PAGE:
Here they are:
Our desert greening seems to be reaching its peak now, and so it would be nice for you to get out and see it before football day on Saturday and it could start to wilt that bit under our drier conditions. Just after sunrise, and just before sunset, there is some great lighting on our weedy summer desert vegetation.
The weather ahead….
Canadians1 think the tropical air will hang around SE Arizona for a few more days, with the chances of rain actually increasing that bit on Saturday. The US WRF-GFS model is not quite so generous with precip here, so we will ignore that one. But, in any event, we should have pretty Cumulus, and distant Cumulonimbus clouds for a few more days before The End, after which we have to wait for a hurricane/tropical storm to roar up the coast of Baja and across Yuma to get any real rain.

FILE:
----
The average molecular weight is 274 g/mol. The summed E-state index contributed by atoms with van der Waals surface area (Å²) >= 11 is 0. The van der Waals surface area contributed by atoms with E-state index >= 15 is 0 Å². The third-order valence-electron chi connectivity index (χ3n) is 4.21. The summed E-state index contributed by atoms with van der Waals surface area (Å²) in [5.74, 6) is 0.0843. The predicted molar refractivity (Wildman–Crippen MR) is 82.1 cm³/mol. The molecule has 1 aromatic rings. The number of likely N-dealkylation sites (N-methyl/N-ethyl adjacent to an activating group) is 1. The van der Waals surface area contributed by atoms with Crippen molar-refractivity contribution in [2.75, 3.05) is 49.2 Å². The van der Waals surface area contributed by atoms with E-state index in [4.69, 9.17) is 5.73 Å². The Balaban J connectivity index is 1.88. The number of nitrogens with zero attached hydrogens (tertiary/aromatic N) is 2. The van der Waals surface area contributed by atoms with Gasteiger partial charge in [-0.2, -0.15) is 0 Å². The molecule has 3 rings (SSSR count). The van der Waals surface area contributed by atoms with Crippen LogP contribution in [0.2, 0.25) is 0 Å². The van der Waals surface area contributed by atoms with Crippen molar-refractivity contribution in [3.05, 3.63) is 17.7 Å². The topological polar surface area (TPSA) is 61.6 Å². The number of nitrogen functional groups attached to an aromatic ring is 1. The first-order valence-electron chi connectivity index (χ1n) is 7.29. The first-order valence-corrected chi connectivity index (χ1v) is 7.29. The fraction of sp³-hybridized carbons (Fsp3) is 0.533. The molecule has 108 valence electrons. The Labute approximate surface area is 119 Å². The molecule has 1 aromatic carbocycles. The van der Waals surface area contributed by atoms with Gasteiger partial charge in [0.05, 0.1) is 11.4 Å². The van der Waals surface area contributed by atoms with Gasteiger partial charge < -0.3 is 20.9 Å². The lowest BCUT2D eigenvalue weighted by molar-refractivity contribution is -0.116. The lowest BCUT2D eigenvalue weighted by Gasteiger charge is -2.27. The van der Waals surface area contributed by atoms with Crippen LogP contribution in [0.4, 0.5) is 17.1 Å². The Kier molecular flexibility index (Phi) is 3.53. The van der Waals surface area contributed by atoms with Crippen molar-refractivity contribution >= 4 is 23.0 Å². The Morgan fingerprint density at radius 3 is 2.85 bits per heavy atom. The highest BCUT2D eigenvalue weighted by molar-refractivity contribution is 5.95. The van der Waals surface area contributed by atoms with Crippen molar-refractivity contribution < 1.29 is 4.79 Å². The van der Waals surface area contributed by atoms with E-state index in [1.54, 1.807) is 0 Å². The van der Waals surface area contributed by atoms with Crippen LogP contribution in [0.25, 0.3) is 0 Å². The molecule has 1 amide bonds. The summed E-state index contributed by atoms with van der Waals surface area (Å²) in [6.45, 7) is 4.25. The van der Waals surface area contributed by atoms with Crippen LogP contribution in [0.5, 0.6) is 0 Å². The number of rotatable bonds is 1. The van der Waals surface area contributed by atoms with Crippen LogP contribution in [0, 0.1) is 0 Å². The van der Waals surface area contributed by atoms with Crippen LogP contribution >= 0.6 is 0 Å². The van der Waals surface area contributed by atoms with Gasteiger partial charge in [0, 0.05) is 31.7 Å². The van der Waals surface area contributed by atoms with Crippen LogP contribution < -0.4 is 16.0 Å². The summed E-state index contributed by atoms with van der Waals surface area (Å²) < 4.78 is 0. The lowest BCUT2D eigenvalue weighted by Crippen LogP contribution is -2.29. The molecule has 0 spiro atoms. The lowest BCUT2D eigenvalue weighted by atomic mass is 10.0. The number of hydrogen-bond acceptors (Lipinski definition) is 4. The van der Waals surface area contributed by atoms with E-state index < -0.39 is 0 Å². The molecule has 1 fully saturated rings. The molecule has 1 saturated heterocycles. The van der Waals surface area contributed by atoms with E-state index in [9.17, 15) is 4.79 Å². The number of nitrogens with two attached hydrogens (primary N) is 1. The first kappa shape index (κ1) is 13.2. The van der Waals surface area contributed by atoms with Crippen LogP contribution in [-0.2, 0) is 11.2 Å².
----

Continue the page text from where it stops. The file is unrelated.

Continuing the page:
In the meantime, I am wondering whether you have taken that trip I suggested to SE Arizona to see the vegetation explosion resulting from this summer’s extraordinary rains they’ve gotten down there? Douglas, for example, has just crossed over the 16 inches mark for this summer a couple of days ago, the wettest summer of the past 100 years down that way. The summer desert vegetation down there must be extraordinary, too, and it would really be worth seeing. I will get down there for sure!
It has continued to rain extraordinary amounts of rain in western Arizona. Here is a depiction of just the past seven days ending yesterday morning (today’s image is not out yet). Its a great sight, considering our “extreme” and “exceptional” drought designations over that way.
1The writer exhibits bias here due to his precipophilic personality combined with having most of his relatives living in Canada. Also, the cruder Canadian model with its larger grid sizes tends to smooth out precip over larger areas than the US WRF-GFS model shown here.